spontaneously, and set fire to the paper and everything about them—I believe from this that the falling of a box from the chimneypiece might fire them—supposing there were a place where there were a great number of these, the rats running about and throwing down the boxes, might fire them—the phosphorus exists in the matches in the state of a powder, and if any of the powder remains on the surface uncombined with the other materials, it may take fire spontaneously at an ordinary temperature without any friction.

Q. If these matches had been kept for some time perfectly dry, would the phosphorus become powder? A. I can hardly tell, but if it has not been carefully prepared it will do so—in my judgment it is dangerous to the house and the neighbourhood to have large quantities of these things kept.

(The witness here poured some liquid phosphorus on a sheet of paper, and when it was dry it took fire and burned.)

Cross-examined. Q. You say if there were dry powder on the match it might ignite, but if there were none it would not? A. No—there is phosphorus, and oxide of iron, and chlorate of potash in these—oxide of iron is known under many names—a man might purchase it and not know it—I cannot tell what other matters are in this preparation—I only sought for those things which I know to be mischievous—there is nothing that can be introduced into these lucifer matches, in my judgment, that will reduce the disposition to ignite—I have seen matches made in most of the large factories—I never attended Mr. Bell's—I have had to attend to the diseases of many persons employed in match factories—I do not know how Mr. Bell makes them, but I think there is no great secret in it—it is my opinion that these matches have no controlling matter in them to prevent the ignition—they will ignite at 140 degree—if they were in these boxes, enclosed in another box in a window, and there were a thermometer of 140 degree, they might ignite—I have only known by report of matches igniting in a shop—I have known a heat of 140 degree in a shop, and I have had it on my own premises, in my glass case outside my drawing room window, which, I believe, is in a southern attitude—140 degree is not an immense state of heat—the temperature in this Court now is, I suppose, about 89 degree—I know that the Germans make those matches also, but the Germans have no chlorate of potash in them; they use nitre instead, and, as a rule, they require a higher temperature than others do—they are what are called silent matches—the defendants shop was shut up, and it was in the night—there could be no 140 degree then.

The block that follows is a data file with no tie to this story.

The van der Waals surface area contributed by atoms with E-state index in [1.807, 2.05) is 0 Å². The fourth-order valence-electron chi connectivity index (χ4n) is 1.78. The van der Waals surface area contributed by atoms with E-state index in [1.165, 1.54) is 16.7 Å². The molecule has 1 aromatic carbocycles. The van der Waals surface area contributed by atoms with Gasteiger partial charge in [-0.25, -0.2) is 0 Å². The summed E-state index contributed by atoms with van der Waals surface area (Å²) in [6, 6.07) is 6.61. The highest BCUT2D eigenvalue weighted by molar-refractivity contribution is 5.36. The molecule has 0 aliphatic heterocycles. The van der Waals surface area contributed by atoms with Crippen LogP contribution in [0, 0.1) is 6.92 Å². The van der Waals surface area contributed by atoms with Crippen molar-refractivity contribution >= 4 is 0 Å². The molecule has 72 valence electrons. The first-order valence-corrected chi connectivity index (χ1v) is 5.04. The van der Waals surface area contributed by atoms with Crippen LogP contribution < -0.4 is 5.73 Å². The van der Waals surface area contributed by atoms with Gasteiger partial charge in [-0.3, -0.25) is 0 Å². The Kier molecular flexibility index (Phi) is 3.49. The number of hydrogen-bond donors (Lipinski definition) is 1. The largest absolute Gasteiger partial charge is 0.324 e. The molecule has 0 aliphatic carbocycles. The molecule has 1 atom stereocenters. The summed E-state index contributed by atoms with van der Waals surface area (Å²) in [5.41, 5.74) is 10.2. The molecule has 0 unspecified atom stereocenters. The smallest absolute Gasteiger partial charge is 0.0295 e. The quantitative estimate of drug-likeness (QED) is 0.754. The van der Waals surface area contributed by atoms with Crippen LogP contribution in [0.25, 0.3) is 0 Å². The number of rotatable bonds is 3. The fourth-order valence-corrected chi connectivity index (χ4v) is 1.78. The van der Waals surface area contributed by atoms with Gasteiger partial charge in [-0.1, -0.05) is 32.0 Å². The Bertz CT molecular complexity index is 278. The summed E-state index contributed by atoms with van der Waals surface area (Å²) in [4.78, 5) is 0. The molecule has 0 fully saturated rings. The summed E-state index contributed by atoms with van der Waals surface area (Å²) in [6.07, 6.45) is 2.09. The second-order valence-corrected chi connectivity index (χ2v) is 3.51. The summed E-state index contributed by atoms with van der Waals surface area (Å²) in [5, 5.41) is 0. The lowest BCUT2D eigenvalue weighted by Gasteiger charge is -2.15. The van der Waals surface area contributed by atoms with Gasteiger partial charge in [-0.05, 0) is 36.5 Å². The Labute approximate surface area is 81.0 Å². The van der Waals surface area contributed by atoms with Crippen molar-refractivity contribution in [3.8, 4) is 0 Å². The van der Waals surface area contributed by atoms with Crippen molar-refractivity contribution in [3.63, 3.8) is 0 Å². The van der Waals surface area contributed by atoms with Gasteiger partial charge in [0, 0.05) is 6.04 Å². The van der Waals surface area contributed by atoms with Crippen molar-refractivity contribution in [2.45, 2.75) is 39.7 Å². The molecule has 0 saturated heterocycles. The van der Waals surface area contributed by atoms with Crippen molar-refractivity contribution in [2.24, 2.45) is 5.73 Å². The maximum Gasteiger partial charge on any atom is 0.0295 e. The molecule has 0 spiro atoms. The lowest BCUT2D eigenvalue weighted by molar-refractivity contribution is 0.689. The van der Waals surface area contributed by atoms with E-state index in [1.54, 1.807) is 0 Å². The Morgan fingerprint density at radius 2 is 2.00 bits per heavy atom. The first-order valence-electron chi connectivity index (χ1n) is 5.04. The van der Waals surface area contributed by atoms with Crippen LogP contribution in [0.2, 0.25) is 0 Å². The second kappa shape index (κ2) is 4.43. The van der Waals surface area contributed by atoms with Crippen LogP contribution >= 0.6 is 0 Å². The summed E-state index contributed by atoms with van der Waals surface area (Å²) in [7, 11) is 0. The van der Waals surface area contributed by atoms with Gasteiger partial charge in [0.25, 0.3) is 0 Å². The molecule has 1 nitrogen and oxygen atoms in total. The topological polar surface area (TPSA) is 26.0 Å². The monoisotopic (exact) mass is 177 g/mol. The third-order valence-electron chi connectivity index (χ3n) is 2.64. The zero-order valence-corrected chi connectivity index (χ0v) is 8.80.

HENRY ASHDOWN . I am clerk to Messrs. Wood and Co. Their premises extend to Red Lion-court, at the back of Mr. Bell's—I and my wife reside in a place adjoining Mr. Bell's premises, and we have done so just on two years—on 5th Sept., last year, I and my family were awoke by the watch—I opened the door, and saw a great light in the back room—I saw Mr. Bells premises, and the flames were issuing above our window, which is the second floor—they were issuing with great violence, and the heat of the room was intense—the flames came from Mr. Bell's back building—I knew the nature of the stock in Mr. Bell's premises, and I saw a large quantity of stock on the premises on the morning after the fire—there were fifteen or sixteen cases, and I smelt a sulphureous smell, showing that a great quantity of matches had been burnt—my family has resided at the back of the premises two years, and myself longer than that—we have felt alarm—we have never been comfortable any night—we have thought we might be called up any night through the premises being on fire—Messrs. Woods

have a large and valuable stock on their premises—they signed a petition to the Court of Aldermen.

Cross-examined. Q. How long have you felt alarm? A. Ever since the fire took place—I go to bed every night—I cannot say that I have slept soundly—my wife often calls me up from alarm—I do not know whose lucifers I burn—I have been there six years—there never was a fire there before or since—I went over Mr. Bell's premises with Mr. Braidwood after the fire—I did not examine the cases—I looked in, and saw they contained lucifers.

THOMAS SMITH . I am a surgeon, and live in Bow-lane. My premises are about fifty yards from Mr. Bell's—I live and sleep there with my family—I know the nature of the stock which Mr. Bell has been keeping on his premises—I am not afraid of keeping matches in my bedroom, but I have been alarmed for myself and my neighbours from the stock that Mr. Bell keeps.